Shall make all nations to canonize us:
As Indian Moors obey their Spanish Lords,
So shall the subjects of every element
Be always serviceable to us three
. . ."

Faustus is talking to Valdes and Cornelius, his companions in the study of the black arts. Here Valdes tells Faustus of the fame which will follow their endeavours.

I had always thought of Faustus as a scholar of middle years, teaching at his University (Wittenberg), with Valdes and Cornelius as outsiders, but I rather think now that they are all young and all students (I have just read the section again.) There are a number of strange connections here. Faustus went to Wittenberg. The Protestant reformation began in Wittenberg (with the 95 theses). Hamlet went to Wittenberg -- parhaps the only mention of an actual University in S's plays. Marlowe was in difficulties at Cambridge University, since the University, for some reason, were reluctant to give him a degree. Then he was in trouble for "atheism", which could mean any activity or belief that went against Christianity. The idea of "Doctor Faustus" as being atheist or anti-Christian is commonplace. The little group at Navarre dedicate themselves to study, but we are never told (I think) what it is they intend to study. Perhaps it is less innocent than might be supposed.

message 7: by Rebecca (new)

Rebecca | 18 comments Candy, I think your thought about the oath being a search for spiritual wealth is a valid one. It's something I hadn't considered.

I've always looked at the oath, not so much as a search for purely academic knowledge, but as a search for self-knowledge. We can infer that the eight young lovers are all in their late teens/early twenties, in other words, university age. University is meant to be a time of self discovery. We do as much learning from life and experience as we do from books. People are constantly telling me that one’s teens and twenties are the best years of one's life. And in many ways, they are, but they are also some of the most trying years. These are the years one must decide who we are and who and what we love and live for. They are often years that are fraught with heartache and disappointment. Sometimes, first love goes unrequited. Love is impossible to understand fully, but that has never stopped us from trying. So it makes sense then that Ferdinand and his friends would separate themselves from women in an attempt to develop some semblance of understanding of this enigmatic force that drives so many of our decisions.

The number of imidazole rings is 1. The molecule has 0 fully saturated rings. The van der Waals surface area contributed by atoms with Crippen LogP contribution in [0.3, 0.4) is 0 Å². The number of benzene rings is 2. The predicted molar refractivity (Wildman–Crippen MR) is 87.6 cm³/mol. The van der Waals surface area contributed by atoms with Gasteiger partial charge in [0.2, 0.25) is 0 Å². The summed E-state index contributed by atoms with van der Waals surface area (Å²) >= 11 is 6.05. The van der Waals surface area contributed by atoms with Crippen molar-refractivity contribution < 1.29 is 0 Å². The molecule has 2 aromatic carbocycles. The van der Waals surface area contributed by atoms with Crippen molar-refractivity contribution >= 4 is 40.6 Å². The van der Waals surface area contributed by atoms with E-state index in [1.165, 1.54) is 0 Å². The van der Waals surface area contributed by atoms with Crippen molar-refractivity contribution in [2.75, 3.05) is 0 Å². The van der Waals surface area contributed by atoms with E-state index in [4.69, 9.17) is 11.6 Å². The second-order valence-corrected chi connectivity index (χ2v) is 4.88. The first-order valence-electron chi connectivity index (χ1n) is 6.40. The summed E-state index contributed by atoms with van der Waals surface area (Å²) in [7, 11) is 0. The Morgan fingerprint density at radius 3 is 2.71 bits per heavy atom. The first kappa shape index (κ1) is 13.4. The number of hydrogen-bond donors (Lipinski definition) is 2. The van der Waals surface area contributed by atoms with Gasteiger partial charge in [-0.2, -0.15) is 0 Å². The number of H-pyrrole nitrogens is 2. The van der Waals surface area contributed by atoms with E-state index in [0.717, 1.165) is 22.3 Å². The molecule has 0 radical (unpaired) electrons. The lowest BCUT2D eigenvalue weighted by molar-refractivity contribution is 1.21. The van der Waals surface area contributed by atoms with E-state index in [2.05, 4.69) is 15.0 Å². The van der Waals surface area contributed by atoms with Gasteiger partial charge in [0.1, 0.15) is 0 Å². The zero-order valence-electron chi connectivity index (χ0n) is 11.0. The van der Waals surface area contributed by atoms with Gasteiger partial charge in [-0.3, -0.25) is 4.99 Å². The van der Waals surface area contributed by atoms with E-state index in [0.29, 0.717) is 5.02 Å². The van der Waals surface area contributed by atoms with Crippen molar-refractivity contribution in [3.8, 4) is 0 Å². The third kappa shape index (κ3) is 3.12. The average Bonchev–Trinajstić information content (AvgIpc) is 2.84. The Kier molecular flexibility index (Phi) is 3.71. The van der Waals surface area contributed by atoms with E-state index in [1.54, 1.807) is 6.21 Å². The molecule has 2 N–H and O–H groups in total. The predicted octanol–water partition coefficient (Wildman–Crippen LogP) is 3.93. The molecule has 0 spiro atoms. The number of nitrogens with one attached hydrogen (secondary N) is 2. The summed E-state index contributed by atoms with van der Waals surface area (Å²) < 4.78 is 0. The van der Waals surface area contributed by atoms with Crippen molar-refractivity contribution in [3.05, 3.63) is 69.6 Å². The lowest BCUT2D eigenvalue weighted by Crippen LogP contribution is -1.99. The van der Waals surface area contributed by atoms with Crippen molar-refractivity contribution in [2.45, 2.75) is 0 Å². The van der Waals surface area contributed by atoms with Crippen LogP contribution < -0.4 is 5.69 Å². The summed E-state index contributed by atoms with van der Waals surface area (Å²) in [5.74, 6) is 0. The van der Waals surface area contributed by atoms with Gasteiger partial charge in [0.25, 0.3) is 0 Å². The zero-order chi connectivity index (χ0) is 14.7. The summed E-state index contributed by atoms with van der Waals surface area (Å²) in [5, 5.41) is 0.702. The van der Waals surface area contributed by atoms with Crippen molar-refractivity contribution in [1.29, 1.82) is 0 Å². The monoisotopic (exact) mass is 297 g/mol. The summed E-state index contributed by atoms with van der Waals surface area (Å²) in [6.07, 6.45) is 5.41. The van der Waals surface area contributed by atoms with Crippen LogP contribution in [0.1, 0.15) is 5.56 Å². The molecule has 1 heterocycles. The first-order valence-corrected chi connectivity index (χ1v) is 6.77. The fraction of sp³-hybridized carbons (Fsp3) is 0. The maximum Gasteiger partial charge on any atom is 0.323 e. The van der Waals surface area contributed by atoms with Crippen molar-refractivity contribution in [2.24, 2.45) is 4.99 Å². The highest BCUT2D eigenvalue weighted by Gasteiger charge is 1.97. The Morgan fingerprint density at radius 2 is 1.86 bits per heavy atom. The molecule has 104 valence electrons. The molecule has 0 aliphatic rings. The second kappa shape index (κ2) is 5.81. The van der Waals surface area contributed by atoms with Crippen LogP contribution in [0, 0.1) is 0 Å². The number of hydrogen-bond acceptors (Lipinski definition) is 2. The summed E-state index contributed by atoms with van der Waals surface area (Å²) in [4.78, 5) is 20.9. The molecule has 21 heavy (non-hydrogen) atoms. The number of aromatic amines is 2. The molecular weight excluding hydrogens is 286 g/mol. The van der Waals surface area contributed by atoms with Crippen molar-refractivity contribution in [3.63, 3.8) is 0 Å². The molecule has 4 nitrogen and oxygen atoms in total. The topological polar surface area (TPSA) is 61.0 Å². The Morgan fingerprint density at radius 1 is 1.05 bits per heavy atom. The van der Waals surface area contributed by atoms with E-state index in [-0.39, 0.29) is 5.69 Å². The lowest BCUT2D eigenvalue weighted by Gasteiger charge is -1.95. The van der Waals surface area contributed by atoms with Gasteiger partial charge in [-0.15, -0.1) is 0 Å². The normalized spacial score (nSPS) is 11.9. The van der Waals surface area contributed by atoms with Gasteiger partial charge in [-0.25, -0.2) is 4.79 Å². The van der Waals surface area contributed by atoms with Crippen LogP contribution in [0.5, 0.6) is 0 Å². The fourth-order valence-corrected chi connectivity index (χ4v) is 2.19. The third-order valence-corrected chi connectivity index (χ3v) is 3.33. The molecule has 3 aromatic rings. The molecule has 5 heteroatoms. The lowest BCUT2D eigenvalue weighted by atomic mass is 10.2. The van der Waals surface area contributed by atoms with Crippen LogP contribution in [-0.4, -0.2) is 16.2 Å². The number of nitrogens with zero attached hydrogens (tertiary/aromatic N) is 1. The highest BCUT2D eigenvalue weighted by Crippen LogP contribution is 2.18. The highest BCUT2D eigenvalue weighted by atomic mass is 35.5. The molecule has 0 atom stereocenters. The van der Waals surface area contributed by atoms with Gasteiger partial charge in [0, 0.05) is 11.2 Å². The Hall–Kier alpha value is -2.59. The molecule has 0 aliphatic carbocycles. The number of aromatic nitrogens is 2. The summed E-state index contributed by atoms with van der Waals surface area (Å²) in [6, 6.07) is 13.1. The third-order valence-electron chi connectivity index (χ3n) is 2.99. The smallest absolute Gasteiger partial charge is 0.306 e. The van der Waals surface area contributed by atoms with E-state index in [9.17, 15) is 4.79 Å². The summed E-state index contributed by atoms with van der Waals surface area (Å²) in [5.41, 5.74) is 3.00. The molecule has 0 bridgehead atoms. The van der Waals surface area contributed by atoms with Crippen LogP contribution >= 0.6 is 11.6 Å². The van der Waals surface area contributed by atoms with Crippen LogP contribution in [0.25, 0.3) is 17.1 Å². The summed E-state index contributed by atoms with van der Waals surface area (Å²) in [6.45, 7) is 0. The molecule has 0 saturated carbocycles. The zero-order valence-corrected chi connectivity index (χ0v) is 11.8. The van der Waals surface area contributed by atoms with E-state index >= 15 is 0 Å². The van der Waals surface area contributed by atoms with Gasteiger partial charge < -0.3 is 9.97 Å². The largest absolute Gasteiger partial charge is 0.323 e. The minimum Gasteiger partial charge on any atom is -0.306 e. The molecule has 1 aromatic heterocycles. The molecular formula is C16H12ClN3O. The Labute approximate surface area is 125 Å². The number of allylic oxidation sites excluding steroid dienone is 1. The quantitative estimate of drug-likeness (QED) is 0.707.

However, Ferdinand's intentions and the boys' oath, while understandable, are foolhardy and doomed from the start. They might be trying to learn about love from books, but that's just not possible. But I don't blame them for trying.

message 8: by Candy (new)

Candy | 2748 comments Mod